So Gracie would be about age 14 months. I agree with Karlin that the key is that they get along... we have an agreement that we can test this out for several weeks to see how it goes. This woman is one of the best regarded breeders and actually has MRIed her dogs. This male has been shown but does not enjoy the frequent travel of a show dog. He is 3 years old and also has started carrying his tail too high (which cracks me up not being a show dog person... I like the high tails!)

    Gracie has completed all four training courses (4-6 classes each) and done very well. But like all dogs, more training is good!

    I do understand the financial issues too. The breeder has already shared all of his medical information and his vet has permission to talk to me as well. He has not had any illnesses, but did get treated for a scrape a year ago.

    This are all things we are considering...so will see how it goes. We will not meet him for at least 3 weeks and then it would be several more before we would get him as he is already in 3 more shows.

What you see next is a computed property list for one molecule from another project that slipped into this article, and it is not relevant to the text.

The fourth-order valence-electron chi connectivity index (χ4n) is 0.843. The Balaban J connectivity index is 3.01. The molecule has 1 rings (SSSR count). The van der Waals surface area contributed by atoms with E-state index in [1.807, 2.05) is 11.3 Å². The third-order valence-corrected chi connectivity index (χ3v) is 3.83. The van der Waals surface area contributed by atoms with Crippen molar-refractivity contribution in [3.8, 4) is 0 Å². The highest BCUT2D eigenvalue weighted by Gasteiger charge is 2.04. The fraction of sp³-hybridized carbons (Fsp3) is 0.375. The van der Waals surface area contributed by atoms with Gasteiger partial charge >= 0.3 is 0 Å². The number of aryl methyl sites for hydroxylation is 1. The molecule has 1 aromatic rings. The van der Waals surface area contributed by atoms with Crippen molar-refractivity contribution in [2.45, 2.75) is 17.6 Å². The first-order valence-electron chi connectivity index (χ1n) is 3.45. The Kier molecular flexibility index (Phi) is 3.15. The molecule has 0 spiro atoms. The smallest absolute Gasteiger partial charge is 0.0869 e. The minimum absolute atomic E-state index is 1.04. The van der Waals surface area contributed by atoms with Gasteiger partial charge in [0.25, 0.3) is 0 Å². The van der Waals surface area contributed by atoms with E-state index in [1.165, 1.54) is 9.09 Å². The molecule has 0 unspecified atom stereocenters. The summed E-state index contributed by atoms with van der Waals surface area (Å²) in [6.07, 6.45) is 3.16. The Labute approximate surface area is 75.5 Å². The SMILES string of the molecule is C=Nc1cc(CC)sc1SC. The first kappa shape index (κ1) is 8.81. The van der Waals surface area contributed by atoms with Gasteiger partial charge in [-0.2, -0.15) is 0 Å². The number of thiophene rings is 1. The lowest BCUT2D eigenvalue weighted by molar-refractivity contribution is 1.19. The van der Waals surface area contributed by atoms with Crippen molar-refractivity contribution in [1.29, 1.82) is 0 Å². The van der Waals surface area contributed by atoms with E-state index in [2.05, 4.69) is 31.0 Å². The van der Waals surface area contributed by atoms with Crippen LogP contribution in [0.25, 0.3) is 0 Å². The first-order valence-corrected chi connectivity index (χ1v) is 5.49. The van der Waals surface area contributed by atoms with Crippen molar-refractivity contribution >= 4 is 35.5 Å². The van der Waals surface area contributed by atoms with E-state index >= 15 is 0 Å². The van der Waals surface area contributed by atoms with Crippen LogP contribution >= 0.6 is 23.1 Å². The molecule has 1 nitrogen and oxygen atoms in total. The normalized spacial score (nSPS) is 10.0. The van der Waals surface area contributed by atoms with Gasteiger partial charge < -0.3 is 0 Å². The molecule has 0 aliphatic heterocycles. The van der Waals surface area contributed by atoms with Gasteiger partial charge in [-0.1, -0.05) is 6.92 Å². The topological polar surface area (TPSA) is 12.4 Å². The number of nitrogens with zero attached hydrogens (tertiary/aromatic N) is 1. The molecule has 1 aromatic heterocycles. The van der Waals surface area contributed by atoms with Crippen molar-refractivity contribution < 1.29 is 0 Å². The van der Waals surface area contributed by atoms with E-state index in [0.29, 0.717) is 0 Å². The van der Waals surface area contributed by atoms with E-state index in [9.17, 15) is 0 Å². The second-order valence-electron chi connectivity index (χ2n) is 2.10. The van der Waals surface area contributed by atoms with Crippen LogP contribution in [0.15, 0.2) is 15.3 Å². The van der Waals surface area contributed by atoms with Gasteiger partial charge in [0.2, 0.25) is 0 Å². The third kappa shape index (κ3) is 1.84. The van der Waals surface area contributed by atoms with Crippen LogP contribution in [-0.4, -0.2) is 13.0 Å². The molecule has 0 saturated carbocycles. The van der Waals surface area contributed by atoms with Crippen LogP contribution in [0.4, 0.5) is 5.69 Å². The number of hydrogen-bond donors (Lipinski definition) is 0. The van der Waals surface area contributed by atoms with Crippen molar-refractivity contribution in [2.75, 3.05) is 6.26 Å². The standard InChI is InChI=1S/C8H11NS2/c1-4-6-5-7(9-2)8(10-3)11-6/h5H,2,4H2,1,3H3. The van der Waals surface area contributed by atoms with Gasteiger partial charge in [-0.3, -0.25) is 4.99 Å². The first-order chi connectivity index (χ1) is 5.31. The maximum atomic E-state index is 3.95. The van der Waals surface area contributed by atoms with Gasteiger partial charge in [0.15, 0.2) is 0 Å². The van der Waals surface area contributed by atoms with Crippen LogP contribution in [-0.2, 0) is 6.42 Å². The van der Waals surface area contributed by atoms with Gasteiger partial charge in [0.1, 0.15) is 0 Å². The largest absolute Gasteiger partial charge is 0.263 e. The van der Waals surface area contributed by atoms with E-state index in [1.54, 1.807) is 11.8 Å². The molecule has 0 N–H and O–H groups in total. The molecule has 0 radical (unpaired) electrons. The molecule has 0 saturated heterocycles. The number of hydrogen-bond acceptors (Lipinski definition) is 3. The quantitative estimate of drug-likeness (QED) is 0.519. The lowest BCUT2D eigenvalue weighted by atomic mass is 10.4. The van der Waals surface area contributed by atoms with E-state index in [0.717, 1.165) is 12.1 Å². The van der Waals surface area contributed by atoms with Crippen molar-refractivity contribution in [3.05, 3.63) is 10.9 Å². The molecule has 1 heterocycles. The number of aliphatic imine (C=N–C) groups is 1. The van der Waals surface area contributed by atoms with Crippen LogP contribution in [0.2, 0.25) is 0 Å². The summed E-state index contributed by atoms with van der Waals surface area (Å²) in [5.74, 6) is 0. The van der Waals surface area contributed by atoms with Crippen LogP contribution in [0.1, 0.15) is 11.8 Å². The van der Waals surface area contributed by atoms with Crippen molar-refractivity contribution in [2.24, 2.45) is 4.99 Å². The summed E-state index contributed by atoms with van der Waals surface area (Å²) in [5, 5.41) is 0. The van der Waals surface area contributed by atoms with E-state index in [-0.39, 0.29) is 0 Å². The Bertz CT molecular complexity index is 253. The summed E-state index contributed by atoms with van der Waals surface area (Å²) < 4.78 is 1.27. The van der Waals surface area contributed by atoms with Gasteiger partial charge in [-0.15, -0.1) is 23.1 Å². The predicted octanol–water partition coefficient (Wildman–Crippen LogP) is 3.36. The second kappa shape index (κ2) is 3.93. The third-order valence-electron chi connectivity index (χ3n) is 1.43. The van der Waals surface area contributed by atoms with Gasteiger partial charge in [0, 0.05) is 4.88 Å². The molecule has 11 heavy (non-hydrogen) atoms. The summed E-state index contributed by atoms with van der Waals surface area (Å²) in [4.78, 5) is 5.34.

6. #16
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    Quote Originally Posted by GraciesMom View Post
    So Gracie would be about age 14 months. I agree with Karlin that the key is that they get along... we have an agreement that we can test this out for several weeks to see how it goes.
    I am glad that you can test it out and not commit. Think about all the opportunities that have come, there will be others so the most important thing is to use this time and be honest with yourself and the breeder. One reason people come to you is because they know you will make a good home and personally I know how much you care for gracie. I would want to live with you